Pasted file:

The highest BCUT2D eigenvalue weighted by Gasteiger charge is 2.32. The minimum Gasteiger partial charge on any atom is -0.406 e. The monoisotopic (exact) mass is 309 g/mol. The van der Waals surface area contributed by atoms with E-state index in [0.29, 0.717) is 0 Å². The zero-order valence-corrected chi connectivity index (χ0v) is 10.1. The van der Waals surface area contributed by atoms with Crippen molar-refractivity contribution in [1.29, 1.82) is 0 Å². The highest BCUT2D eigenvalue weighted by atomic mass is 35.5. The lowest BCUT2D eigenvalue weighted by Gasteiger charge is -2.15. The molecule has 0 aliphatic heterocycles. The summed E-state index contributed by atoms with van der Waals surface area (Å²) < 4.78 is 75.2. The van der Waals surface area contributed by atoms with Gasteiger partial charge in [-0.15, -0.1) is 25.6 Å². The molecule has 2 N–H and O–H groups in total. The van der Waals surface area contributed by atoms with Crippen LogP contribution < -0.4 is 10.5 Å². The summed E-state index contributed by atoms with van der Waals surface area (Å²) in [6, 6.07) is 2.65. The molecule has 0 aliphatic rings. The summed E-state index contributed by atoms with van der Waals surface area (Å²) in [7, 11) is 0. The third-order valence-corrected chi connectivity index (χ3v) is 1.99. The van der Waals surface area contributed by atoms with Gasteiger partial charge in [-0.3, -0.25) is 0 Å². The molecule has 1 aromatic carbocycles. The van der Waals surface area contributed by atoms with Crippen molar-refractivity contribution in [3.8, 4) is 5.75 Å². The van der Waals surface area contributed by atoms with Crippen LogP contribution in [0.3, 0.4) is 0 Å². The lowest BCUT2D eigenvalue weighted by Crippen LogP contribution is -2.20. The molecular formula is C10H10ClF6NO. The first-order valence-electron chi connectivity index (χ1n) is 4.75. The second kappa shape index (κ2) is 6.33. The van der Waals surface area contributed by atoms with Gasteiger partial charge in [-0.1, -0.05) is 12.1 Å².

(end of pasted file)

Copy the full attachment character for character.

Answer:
The highest BCUT2D eigenvalue weighted by Gasteiger charge is 2.32. The minimum Gasteiger partial charge on any atom is -0.406 e. The monoisotopic (exact) mass is 309 g/mol. The van der Waals surface area contributed by atoms with E-state index in [0.29, 0.717) is 0 Å². The zero-order valence-corrected chi connectivity index (χ0v) is 10.1. The van der Waals surface area contributed by atoms with Crippen molar-refractivity contribution in [1.29, 1.82) is 0 Å². The highest BCUT2D eigenvalue weighted by atomic mass is 35.5. The lowest BCUT2D eigenvalue weighted by Gasteiger charge is -2.15. The molecule has 0 aliphatic heterocycles. The summed E-state index contributed by atoms with van der Waals surface area (Å²) < 4.78 is 75.2. The van der Waals surface area contributed by atoms with Gasteiger partial charge in [-0.15, -0.1) is 25.6 Å². The molecule has 2 N–H and O–H groups in total. The van der Waals surface area contributed by atoms with Crippen LogP contribution < -0.4 is 10.5 Å². The summed E-state index contributed by atoms with van der Waals surface area (Å²) in [6, 6.07) is 2.65. The molecule has 0 aliphatic rings. The summed E-state index contributed by atoms with van der Waals surface area (Å²) in [7, 11) is 0. The third-order valence-corrected chi connectivity index (χ3v) is 1.99. The van der Waals surface area contributed by atoms with Gasteiger partial charge in [-0.3, -0.25) is 0 Å². The molecule has 1 aromatic carbocycles. The van der Waals surface area contributed by atoms with Crippen molar-refractivity contribution in [3.8, 4) is 5.75 Å². The van der Waals surface area contributed by atoms with Crippen LogP contribution in [0.3, 0.4) is 0 Å². The lowest BCUT2D eigenvalue weighted by Crippen LogP contribution is -2.20. The molecular formula is C10H10ClF6NO. The first-order valence-electron chi connectivity index (χ1n) is 4.75. The second kappa shape index (κ2) is 6.33. The van der Waals surface area contributed by atoms with Gasteiger partial charge in [-0.1, -0.05) is 12.1 Å².